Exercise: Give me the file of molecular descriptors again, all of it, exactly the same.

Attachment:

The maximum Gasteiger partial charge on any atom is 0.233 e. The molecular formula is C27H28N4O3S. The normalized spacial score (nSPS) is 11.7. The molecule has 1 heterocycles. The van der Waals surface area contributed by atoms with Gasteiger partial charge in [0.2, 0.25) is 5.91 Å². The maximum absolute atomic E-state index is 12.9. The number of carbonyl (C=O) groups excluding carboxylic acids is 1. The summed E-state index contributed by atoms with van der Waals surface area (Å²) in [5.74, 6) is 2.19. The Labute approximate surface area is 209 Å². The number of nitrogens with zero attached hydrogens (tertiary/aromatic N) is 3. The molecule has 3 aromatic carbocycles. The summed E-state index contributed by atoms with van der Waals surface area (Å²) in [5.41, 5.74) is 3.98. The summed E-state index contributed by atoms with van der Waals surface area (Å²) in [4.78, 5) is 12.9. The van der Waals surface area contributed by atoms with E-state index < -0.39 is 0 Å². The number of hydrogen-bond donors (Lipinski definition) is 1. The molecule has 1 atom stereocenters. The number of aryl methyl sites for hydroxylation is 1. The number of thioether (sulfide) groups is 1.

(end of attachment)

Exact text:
The maximum Gasteiger partial charge on any atom is 0.233 e. The molecular formula is C27H28N4O3S. The normalized spacial score (nSPS) is 11.7. The molecule has 1 heterocycles. The van der Waals surface area contributed by atoms with Gasteiger partial charge in [0.2, 0.25) is 5.91 Å². The maximum absolute atomic E-state index is 12.9. The number of carbonyl (C=O) groups excluding carboxylic acids is 1. The summed E-state index contributed by atoms with van der Waals surface area (Å²) in [5.74, 6) is 2.19. The Labute approximate surface area is 209 Å². The number of nitrogens with zero attached hydrogens (tertiary/aromatic N) is 3. The molecule has 3 aromatic carbocycles. The summed E-state index contributed by atoms with van der Waals surface area (Å²) in [5.41, 5.74) is 3.98. The summed E-state index contributed by atoms with van der Waals surface area (Å²) in [4.78, 5) is 12.9. The van der Waals surface area contributed by atoms with E-state index < -0.39 is 0 Å². The number of hydrogen-bond donors (Lipinski definition) is 1. The molecule has 1 atom stereocenters. The number of aryl methyl sites for hydroxylation is 1. The number of thioether (sulfide) groups is 1.